The only way I could think of to reciprocate God’s gift to us is by doing what He did for us: To love. By love I mean not only loving God, the people around us, but also the poor and my enemies.

For me, what I am trying to do this Lent is to sacrifice my comfort food and also to abstain from meat. It’s a challenge for me to remember that I am fasting to have a feel of what hunger means to the poor and to be able to give what little I can save to them.

Fasting twice a week

Matius Josiah Abraham, 19, Church of St Bernadette: Lent, to me, had always been portrayed as this period of dryness, where I feel restricted about certain activities and hobbies I love to do. However this year after a homily, my perspective of Lent changed. I realise that giving up certain actions cultivates a positive change in me.

This year, I opted to fast on Wednesdays and Fridays, together with a 40-day abstinence plan. From this, I realised that overcoming the temptations allows me to strengthen my discipline. This bears fruits in other areas – managing my temper, which I used to find difficult to control now seems easier. There is also this longing to be more filial to my parents.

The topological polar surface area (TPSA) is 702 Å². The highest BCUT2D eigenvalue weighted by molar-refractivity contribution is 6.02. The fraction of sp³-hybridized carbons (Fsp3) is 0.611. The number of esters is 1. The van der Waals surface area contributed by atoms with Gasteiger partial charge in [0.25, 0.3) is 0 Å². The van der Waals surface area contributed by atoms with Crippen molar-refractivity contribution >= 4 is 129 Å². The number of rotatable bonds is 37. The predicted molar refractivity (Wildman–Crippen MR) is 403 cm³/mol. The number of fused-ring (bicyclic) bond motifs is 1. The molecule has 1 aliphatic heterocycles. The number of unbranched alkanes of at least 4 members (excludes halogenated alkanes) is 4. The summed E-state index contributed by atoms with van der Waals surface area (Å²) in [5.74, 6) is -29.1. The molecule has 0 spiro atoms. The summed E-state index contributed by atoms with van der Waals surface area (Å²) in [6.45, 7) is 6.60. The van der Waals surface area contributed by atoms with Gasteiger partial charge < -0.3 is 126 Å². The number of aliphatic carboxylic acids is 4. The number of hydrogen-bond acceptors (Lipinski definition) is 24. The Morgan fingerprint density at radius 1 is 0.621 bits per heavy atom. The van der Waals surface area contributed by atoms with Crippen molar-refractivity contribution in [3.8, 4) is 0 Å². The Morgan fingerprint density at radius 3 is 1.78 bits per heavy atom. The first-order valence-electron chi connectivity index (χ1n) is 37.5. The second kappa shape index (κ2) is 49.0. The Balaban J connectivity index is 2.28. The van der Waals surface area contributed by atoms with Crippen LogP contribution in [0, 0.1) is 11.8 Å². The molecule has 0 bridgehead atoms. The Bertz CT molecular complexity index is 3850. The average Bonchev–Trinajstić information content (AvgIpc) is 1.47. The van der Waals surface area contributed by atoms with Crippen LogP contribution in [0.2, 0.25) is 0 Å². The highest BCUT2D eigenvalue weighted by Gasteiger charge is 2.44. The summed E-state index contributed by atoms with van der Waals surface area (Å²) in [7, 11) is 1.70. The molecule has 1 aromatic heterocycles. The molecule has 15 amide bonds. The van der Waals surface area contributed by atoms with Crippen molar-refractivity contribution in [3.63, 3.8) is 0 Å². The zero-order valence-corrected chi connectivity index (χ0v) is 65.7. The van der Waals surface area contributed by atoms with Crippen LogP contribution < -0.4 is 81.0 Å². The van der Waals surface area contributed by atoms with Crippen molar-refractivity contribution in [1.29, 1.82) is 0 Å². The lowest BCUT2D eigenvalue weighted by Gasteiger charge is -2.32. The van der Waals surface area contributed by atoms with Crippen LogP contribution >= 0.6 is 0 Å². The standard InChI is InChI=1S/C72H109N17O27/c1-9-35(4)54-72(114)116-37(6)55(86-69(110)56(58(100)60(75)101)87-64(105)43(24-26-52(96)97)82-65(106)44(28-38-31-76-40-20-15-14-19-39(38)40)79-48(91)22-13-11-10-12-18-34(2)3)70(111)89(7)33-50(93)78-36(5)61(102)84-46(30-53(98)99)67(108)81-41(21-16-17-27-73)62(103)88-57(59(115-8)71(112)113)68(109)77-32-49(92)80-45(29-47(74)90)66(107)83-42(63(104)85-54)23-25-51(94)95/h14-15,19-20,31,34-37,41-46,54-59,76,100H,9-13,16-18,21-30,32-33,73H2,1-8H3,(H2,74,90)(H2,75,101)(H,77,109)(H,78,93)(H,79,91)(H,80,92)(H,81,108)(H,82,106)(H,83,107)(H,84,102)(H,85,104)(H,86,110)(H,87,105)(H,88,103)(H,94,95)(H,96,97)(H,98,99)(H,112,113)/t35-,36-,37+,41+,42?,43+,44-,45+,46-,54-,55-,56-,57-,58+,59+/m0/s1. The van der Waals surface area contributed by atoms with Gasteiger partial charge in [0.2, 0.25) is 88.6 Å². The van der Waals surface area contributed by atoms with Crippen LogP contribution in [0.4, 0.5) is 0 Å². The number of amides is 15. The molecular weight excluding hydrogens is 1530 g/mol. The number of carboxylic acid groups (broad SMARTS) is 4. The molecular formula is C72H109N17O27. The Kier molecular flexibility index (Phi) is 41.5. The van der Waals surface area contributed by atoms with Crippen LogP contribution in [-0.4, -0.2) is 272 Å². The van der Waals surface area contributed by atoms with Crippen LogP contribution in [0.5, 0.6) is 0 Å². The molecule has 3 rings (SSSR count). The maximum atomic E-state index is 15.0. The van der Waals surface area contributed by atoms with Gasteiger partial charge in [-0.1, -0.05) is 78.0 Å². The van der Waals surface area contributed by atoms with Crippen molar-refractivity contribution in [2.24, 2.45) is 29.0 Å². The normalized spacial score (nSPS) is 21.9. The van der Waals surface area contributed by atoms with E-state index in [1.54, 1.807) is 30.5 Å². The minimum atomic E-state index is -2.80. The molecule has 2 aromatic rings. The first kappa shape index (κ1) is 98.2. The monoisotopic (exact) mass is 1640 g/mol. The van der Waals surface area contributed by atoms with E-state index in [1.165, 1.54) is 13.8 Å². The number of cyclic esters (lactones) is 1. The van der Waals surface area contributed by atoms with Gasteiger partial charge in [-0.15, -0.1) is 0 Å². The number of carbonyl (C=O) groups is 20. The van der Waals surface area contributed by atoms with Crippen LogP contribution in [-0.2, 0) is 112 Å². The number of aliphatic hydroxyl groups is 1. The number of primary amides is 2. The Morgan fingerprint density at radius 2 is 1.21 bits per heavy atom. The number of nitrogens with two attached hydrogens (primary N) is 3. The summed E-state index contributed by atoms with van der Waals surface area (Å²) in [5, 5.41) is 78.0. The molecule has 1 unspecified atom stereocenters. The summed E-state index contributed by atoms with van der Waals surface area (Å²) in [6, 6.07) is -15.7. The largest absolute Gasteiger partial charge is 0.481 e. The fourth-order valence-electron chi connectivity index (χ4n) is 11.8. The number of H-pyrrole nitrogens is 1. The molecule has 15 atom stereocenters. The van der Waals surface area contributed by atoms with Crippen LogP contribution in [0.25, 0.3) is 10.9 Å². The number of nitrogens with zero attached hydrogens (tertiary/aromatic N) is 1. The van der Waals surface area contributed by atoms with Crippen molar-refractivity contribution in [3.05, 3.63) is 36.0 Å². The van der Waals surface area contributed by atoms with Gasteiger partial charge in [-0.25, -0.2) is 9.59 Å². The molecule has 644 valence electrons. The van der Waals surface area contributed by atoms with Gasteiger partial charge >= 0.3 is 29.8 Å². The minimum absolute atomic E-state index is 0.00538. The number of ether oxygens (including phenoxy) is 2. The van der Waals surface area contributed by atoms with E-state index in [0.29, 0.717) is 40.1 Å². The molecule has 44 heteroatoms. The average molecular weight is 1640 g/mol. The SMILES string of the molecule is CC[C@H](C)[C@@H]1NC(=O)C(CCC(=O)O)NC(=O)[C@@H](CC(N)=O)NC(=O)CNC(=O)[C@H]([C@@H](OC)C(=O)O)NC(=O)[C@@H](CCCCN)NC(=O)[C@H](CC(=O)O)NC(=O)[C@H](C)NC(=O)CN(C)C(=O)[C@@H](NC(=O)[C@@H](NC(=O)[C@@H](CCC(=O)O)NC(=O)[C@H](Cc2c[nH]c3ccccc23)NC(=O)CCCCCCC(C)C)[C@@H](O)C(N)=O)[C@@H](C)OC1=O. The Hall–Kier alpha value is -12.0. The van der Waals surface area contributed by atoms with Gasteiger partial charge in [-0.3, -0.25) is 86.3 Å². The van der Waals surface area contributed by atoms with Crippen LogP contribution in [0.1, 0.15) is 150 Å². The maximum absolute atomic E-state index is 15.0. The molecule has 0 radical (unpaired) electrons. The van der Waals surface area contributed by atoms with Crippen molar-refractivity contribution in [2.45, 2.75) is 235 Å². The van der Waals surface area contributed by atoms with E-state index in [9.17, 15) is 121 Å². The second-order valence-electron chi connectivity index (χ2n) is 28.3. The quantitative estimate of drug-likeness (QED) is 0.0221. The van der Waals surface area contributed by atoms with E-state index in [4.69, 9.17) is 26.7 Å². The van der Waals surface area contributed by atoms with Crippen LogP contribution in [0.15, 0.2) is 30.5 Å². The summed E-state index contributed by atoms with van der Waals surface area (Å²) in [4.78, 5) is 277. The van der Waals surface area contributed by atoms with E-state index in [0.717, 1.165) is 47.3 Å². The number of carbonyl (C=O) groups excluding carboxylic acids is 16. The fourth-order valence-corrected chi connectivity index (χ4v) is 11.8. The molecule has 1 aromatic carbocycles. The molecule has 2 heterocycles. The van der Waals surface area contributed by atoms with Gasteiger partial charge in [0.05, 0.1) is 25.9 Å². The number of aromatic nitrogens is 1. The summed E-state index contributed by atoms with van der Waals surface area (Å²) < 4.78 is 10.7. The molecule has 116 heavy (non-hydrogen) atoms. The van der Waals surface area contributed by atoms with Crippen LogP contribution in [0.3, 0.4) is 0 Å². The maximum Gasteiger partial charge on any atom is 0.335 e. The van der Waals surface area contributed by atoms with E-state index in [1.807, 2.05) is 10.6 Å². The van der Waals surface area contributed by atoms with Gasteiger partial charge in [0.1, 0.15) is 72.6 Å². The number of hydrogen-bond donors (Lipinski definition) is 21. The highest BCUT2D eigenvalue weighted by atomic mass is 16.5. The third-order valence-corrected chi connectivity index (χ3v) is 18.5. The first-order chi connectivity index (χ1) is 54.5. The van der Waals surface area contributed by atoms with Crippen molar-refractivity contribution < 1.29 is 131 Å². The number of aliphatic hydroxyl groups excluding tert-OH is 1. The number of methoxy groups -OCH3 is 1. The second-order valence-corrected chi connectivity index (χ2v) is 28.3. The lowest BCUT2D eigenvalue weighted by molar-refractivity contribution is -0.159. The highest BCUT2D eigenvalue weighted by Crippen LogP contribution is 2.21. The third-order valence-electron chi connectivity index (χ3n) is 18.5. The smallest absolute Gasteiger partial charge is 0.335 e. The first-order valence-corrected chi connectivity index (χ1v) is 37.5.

Lent does not seem that bad after all. It is in fact, a life-changing retreat when one is renewed as a person and a child of God.

A time of sacrifice, prayer

Miguel Nartates Garcia, 18, Church of St Francis of Assisi: Lent to me is a time change, a time to sacrifice and a time to pray. This Lent, I am going to fast from drinking any coloured and sweet drinks, especially caffeinated ones. At the same time I will sacrifice my time for God, going for adoration at least once a week to pray and reflect to make this Lent a fruitful one.

I will also try to do some good deeds such as doing chores at home and serving in a youth community as a graphic designer, designing posters for Lent.